Zimbabwe wants to grow its mining sector to US$12 billion by 2023. However, words of caution and doubt by one of the country’s biggest investors shows that the country is yet to win over the big firms that the country needs to match its grand ambitions.
Nico Muller, CEO of Implats, which holds an 87% stake in Zimplats and jointly runs Mimosa, says his company is “a happy investor” in Zimbabwe. The company is redeveloping two new mines in the country, and Implats sees Zimbabwe as a growth area.
But, according to Muller, Implats could be doing much more, including building a refinery, if Zimbabwe did more to improve its investment climate.
Zimplats’ current capital projects will increase mining capacity by 14% – a total of 40,000 tonnes of ore per month – from 2022. This expansion would make a good case for Zimplats to increase its refining capacity inside Zimbabwe.
Implats, says Muller, could “play a role by providing shared processing potential in concentrate or refinery capacity”. However, this can only be in the long term, and not now, he added.
Zimbabwe’s investment climate remains “not ideal” for investment of that size, Muller says. “We would be cautious to invest growth capital in Zimbabwe. It would have to be at the right time,” he told investors earlier this month.
Zimplats is currently undertaking major capital projects, including the US$264 million Mupani mine and the redevelopment of the Bimha mine, for US$101 million.
But the company could be investing even more, if Zimbabwe fixes its investment climate.
On Sunday, participating in the Denver Gold Forum Americas conference, Muller again voiced his concern that Zimbabwe is not yet ready for large scale investment.
“It would be useful if the socioeconomic conditions were to improve, but we have a very positive orientation towards future potential of Zimbabwe and we see the country as a potential growth node for the company,” he said.
Despite the uncertainty, Implats would stay put in Zimbabwe. Divesting from a country where it employs thousands of workers would be “immoral”, Muller says.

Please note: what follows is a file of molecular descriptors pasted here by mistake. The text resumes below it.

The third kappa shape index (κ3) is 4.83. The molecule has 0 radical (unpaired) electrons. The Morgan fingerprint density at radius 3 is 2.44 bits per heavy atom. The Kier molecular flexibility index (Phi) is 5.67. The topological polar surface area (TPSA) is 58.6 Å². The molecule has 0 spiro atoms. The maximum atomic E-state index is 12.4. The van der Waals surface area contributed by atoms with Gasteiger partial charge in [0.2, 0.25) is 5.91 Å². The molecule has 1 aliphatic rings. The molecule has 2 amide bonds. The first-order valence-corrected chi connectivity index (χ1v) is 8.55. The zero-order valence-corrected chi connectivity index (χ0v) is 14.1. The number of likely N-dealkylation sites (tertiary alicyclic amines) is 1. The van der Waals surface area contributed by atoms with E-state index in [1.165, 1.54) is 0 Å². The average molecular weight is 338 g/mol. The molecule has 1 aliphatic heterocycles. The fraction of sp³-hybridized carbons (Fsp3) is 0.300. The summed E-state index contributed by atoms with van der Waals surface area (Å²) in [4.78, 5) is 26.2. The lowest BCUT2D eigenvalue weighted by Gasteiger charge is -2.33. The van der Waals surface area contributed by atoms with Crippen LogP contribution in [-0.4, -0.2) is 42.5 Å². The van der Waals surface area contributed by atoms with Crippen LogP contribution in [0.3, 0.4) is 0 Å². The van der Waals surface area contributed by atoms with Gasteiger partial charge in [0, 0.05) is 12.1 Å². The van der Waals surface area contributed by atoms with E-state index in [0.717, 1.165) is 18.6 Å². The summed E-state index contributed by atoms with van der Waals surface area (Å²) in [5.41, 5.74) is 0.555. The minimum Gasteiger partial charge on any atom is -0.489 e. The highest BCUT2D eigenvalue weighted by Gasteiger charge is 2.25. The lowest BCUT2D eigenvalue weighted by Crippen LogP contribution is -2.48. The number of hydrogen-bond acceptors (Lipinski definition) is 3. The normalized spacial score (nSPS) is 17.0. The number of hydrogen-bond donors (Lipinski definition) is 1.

Muller says Implats has not struggled to repatriate foreign currency from Zimbabwe, a factor that has discouraged many other investors.
In the financial year to June, Zimplats’ revenue increased by 38% year-on-year to US$868.9-million, mainly due to an increase in the average prices of rhodium, palladium, gold and nickel.
Zimbabwe’s political risk profile has worsened due to erratic economic policy and political instability, which has seen the country fail to mend relations with foreign lenders. This has kept potential investors away and made it harder for existing miners to expand.
In July, the Chamber of Mines said increased country risk and central bank’s foreign currency regime has stalled expansion projects
“Mining companies are struggling to raise capital due to increased country risk. This has seen most expansion mining projects put on hold as most financiers are demanding offshore collection accounts as guarantor for capital,” the Chamber said.
Zimbabwe’s ambitious plan to increase mineral output from US$2.91 billion in 2019 to US$12 billion by 2023 is based on increased exploration and investment. The government has opened up new ground for exploration, hoping to attract new investors.
A number of mid-tier companies have taken the bait since 2018, but President Emmerson Mnangagwa’s “Open for Business” campaign has not attracted many large investors.
The biggest new investment is the US$4.2 billion Darwendale platinum project, being developed by the Russia-Zimbabwe joint venture Great Dyke Investments.